Yes, for the first 50-hours I had a nerve block pain pump attached to my hip. Not sure what was in it, but reading the marketing blurb I gather it was not narcotic.
Other than the nerve block, all I used was Tylenol and Aleve. That was what was recommended. Tylenol first and if that doesn’t cut it, Aleve. I stuck to that initially but by Day #4 just fell into a 3 Aleve a day routine. For over 20-years Aleve has been my pain-medication of choice (next to straight Aspirin). I never take much pain medication, but when I have to I reach for the blue tablets. They don’t seem to bother me too much.
Yes, of course, I can carry on taking Aleve. But, I am a great believer in NOT taking pain medication if I can get away with it. I could be wrong, BUT my thinking is that if I use pain medication sparingly they will be more effective when I do take them. That is my theory.
By the evening of Day #8 pain really was negligible — though I have to admit I am more or less permanently attached to my ice unit. I would even say addicted. I know addiction is bad, so I checked. YEP, you guessed it. Too much cold therapy can be detrimental. So, I have cut back.
Also doing my knee exercises — heel slides. Did 90 on Day #10. I was told to shoot for 30. So, I am close.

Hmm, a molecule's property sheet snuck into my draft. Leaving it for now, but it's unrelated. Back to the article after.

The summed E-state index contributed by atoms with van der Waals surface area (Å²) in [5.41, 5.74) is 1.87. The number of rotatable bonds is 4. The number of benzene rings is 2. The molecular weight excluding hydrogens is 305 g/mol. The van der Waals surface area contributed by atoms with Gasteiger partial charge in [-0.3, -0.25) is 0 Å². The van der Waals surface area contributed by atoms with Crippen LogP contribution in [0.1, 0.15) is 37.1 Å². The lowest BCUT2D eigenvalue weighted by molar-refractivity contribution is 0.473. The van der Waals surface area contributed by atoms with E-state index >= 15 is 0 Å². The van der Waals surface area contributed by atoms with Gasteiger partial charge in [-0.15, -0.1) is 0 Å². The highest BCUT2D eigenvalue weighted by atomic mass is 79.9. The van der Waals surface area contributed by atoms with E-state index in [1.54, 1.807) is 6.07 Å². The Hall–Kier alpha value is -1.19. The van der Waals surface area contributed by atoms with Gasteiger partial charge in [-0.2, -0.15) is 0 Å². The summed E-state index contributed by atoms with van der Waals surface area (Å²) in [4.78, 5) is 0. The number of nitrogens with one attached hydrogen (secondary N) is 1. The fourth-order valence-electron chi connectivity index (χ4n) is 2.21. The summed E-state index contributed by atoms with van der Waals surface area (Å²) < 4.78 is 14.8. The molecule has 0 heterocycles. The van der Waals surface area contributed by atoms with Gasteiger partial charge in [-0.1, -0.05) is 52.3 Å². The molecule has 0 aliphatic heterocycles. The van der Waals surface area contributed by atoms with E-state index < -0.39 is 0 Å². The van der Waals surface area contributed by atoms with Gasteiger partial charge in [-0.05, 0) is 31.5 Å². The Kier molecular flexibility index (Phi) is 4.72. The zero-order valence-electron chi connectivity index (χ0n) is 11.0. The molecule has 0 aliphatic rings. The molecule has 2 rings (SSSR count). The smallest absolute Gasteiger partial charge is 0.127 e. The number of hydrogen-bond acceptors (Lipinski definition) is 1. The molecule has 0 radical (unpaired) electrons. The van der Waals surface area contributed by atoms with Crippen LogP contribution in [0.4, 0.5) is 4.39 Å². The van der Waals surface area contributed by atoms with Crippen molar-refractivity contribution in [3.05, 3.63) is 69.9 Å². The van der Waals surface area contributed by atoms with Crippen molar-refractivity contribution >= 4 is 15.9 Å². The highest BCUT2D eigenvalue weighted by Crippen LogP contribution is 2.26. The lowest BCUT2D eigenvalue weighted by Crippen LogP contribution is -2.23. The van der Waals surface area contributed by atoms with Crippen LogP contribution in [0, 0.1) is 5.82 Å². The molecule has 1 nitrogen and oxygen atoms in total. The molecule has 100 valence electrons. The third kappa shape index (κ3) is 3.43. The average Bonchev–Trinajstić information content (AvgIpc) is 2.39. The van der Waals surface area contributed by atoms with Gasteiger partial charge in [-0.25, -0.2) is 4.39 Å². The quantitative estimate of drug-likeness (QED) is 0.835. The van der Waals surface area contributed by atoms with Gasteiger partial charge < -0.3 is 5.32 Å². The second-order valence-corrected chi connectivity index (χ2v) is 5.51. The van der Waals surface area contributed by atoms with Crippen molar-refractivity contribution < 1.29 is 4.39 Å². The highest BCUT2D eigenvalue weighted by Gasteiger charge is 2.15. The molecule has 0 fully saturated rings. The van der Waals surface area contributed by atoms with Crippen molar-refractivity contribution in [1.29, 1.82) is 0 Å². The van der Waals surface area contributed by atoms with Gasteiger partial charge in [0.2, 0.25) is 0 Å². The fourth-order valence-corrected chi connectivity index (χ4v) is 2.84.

No, I am not totally stupid — just partially stupid. So, I realize that the pain could come back, big time, without notice. Do NOT forget that I WROTE the book on “Central Pain Syndrome“.
Today, as such, is the 4th full-day, post surgery.
There is, touch wood, very little pain — as yet.
I hope it continues to be the case. It sure would be nice and a welcome relief.
The whole surgery experience, so far, has really been near miraculous. I am in total awe.
Yes, no question, the knee hurts, like billy-o if it bends (or moves). But, I am NOT supposed to bend it.
When I keep it straight and immobile, I have had little pain. I truly lucked out. Just hoping that pain does not suddenly engulf me and I am doing everything I can to make sure that I don’t end up with ‘Central Pain Syndrome‘ (CPS) six-months down the road. Right now I am hopeful. That I haven’t had major pain to drive my central nervous system (CNS) nuts will definitely stand me in good stead. IF I end up with CPS — I will rue the day.
I just cannot tell you how effective that ice therapy with the ‘ice pump’ is. I am convinced that it is what has helped me so much. I have it on about 16-hours a day. It is on now, set to 42°F, as I write.
All I have taken for medication so far is 325mg Tylenol and Aleve.
I have, so far, not needed any narcotics. I have two bottles, 60 pills, of opioids, one from ER and the other from the surgeon, unused. I hope this continues to be the case.